The Pope declares martyrs of the French priests victims of the Commune of Paris | world news

ROME (AP) — Pope Francis has said five Catholic priests who were killed during the revolutionary Paris Commune government that took control of Paris in 1871 were martyrs killed out of “hatred for the faith.”

The declaration of martyrdom means that the five priests can be beatified, the first big step towards eventual canonization, without the Vatican having to confirm a miracle attributed to their intercession.

In announcing Francis’ decree on Thursday, the Vatican identified only two of the priests: Enrico Planchart and Ladislao Radigue. The other three priests belonged to two other religious orders. They were all killed on May 26, 1871, in Paris.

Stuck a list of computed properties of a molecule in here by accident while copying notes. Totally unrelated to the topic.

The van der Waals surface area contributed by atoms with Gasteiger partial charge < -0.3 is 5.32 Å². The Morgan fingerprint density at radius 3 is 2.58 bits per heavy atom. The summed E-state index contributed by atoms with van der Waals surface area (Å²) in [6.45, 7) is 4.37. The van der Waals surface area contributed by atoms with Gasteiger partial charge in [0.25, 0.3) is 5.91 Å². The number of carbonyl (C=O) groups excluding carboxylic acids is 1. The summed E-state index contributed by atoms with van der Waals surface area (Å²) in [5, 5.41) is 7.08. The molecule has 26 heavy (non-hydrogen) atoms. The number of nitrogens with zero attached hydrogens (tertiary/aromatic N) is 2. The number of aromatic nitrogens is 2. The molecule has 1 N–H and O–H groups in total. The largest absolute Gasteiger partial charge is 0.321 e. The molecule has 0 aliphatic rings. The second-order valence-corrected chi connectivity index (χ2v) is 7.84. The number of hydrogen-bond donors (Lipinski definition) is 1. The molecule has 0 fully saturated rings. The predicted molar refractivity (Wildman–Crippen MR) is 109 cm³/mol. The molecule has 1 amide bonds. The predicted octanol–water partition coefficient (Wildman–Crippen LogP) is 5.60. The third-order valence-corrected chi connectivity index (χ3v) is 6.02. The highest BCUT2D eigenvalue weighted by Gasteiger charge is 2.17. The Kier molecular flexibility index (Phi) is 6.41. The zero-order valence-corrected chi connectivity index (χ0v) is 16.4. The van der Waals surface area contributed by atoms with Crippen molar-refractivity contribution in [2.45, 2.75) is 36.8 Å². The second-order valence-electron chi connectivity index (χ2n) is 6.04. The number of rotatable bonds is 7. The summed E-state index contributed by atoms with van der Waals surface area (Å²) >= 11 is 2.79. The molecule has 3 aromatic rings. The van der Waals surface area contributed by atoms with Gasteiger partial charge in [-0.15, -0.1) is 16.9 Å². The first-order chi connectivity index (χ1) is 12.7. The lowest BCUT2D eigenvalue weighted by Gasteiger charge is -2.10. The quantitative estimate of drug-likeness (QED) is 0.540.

The Commune of Paris was hostile to the Catholic Church, which it accused of “complicity in the crimes of the monarchy”. He confiscated church funds, seized church property, and arrested hundreds of priests, nuns, and monks.

Although it only ruled for two months, the Commune was very influential – notably in separating church and state, a policy that exists today in another form. During this time, some 26 churches were closed and many Catholic schools were forced to become secular.

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When the French National Army regained control, the Communards, as they were known, shot many priests and the Archbishop of Paris in retaliation during what became known as the Bloody Week.

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Joan D. Boling